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Best Practices for Becoming a DEI Advocate: Fostering Inclusivity for Organizational Success

Companies with diverse and inclusive workplaces are 35% more likely to outperform their less diverse counterparts. Recognizing the impact of diversity, equity, and inclusion (DEI) in organizational success highlights the importance of individuals becoming DEI advocates. Explore the best practices for becoming a DEI advocate and contributing to positive change in your workplace and beyond.

In the landscape of modern workplaces, diversity, equity, and inclusion (DEI) have become critical elements for fostering innovation, creativity, and overall success. McKinsey’s findings underline the business case for DEI, revealing that diverse and inclusive companies are more likely to outperform their peers. Here are best practices for individuals aspiring to become DEI advocates and champions of positive change:

  1. Educate Yourself: Begin by cultivating a deep understanding of DEI concepts, challenges, and opportunities. Engage in self-education through books, articles, webinars, and training programs. Familiarize yourself with inclusive language and practices to create a solid foundation for advocacy.
  2. Listen and Learn from Others: Actively listen to the experiences and perspectives of individuals from diverse backgrounds. Create spaces for open and honest conversations, allowing others to share their stories. This fosters empathy and helps you better understand the unique challenges faced by different communities.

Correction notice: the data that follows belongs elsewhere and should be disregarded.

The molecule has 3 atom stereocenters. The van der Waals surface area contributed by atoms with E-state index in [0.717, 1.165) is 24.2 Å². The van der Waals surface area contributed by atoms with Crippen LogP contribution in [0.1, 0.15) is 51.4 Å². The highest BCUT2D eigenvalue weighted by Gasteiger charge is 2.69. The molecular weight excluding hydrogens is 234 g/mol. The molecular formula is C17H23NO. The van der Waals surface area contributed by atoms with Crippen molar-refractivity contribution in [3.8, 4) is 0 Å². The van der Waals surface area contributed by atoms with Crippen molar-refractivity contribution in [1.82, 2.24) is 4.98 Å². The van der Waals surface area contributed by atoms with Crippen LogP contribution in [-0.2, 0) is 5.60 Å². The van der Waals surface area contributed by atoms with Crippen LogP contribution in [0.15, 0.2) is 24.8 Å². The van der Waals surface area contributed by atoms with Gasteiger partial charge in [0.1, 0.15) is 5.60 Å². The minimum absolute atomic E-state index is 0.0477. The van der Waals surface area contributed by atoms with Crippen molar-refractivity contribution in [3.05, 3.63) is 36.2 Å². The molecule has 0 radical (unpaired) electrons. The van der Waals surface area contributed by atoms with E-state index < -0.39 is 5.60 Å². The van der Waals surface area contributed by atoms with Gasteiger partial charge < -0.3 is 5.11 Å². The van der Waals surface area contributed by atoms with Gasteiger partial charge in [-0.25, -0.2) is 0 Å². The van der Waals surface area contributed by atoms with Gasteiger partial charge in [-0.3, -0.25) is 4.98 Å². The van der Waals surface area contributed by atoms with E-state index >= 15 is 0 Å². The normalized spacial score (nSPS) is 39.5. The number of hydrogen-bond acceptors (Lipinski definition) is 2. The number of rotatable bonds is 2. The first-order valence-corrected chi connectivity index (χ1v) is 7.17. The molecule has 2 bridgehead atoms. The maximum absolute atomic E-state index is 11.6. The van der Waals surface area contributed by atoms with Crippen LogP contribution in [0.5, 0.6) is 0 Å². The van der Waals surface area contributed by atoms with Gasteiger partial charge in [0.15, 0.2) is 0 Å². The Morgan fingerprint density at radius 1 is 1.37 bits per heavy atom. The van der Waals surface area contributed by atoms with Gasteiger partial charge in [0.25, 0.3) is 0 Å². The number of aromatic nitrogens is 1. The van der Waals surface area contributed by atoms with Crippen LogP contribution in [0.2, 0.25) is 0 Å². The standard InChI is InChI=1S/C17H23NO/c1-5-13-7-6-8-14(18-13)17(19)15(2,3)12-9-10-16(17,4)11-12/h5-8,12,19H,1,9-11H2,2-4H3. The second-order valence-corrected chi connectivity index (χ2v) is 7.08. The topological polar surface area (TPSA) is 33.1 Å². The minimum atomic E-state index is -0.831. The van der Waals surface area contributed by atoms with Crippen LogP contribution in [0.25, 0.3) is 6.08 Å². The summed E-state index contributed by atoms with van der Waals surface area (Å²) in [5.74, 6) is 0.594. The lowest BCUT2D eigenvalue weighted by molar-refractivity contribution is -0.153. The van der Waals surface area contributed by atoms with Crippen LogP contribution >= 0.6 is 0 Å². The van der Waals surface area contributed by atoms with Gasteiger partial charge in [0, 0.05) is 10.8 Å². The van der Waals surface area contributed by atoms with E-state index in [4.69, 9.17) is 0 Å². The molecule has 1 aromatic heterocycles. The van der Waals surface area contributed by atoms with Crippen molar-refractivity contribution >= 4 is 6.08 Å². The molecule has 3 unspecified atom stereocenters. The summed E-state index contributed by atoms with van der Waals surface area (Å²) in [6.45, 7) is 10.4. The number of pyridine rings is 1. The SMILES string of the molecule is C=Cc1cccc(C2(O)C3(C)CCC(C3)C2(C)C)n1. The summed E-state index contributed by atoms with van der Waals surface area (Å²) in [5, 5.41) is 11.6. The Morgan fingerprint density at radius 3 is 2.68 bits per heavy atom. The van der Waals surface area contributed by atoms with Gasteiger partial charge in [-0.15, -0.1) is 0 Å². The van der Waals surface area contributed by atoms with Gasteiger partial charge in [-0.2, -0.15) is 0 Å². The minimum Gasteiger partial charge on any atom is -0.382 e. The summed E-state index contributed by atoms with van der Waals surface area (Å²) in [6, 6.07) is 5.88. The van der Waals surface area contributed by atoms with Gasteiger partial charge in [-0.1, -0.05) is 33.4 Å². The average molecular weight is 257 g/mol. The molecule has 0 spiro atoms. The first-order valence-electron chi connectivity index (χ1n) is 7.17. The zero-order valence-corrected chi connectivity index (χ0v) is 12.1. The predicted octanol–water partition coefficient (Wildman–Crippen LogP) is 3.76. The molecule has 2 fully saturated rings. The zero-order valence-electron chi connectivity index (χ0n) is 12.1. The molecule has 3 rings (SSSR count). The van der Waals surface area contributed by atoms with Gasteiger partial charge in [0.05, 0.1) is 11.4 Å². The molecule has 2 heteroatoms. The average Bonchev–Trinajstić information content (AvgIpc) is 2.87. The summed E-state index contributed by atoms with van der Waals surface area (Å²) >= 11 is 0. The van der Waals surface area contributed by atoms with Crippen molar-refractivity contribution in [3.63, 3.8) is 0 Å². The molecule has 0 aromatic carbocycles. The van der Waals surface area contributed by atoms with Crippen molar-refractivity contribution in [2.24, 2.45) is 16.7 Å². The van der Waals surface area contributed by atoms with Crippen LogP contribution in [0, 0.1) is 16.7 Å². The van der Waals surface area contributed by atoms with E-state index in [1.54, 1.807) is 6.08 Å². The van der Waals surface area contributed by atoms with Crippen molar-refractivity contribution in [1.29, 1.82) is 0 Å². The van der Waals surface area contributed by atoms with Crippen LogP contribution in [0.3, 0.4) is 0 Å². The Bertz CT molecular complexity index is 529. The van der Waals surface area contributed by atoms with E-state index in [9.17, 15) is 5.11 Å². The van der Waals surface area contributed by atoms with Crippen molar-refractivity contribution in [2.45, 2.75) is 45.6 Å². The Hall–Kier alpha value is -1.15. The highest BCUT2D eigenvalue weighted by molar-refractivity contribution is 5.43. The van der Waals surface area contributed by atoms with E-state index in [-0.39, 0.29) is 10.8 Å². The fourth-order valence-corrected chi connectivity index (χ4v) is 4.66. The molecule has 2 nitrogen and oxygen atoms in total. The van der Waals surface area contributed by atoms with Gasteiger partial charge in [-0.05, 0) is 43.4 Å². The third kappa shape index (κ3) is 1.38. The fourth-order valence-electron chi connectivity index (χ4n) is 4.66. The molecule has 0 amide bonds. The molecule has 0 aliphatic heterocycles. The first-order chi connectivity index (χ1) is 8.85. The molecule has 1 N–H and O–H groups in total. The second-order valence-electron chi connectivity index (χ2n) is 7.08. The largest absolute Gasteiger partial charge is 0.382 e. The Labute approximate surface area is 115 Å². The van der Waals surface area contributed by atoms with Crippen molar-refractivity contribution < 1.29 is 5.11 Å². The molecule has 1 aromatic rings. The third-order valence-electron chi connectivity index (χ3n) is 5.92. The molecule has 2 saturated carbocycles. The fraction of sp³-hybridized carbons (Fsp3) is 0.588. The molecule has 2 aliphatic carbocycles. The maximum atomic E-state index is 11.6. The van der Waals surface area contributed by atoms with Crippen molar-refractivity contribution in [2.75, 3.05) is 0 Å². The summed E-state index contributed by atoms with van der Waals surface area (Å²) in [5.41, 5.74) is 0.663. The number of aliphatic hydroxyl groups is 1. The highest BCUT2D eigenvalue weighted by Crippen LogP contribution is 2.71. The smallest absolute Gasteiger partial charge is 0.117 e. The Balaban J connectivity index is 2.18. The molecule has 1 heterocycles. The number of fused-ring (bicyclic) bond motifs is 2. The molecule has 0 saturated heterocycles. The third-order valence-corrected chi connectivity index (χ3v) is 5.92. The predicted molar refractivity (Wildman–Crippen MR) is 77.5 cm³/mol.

3. Use Your Privilege to Amplify Voices: Recognize your own privileges and leverage them to amplify the voices of marginalized individuals. Advocate for equal opportunities, speak up against discriminatory practices, and use your influence to create a more inclusive environment. Use your position to bring attention to underrepresented perspectives.
  4. Foster Inclusivity in Your Networks: Intentionally build diverse networks that encompass a range of backgrounds, experiences, and perspectives. Actively seek out opportunities to connect with individuals from underrepresented groups and support their professional growth. This expands the reach of DEI efforts beyond individual actions.
  5. Advocate for Inclusive Policies: Engage with leadership and HR to advocate for inclusive policies and practices within your organization. Propose initiatives that promote diversity, equity, and inclusion, and ensure that these policies are transparent, accessible, and consistently enforced.
  6. Be Open to Feedback: Acknowledge that DEI advocacy is a continuous learning process. Be open to feedback from colleagues, especially those from marginalized communities. Use constructive criticism as an opportunity for personal and professional growth, fostering a culture of accountability and improvement.

Research underscores the tangible benefits of prioritizing DEI in the workplace, affirming that organizations with diverse and inclusive environments are better positioned for success. By embracing these best practices, individuals can contribute to the collective effort of creating workplaces that celebrate differences and promote equal opportunities for all.

Becoming a DEI advocate is an ongoing commitment to learning, listening, and taking meaningful action. By implementing these best practices, individuals can play a vital role in fostering inclusivity, driving positive change, and contributing to the success of their organizations.


  • McKinsey & Company. (2020). Diversity wins: How inclusion matters.
  • Cox, T., & Blake, S. (1991). Managing Cultural Diversity: Implications for Organizational Competitiveness.
  • Ely, R. J., & Thomas, D. A. (2001). Cultural Diversity at Work: The Effects of Diversity Perspectives on Work Group Processes and Outcomes.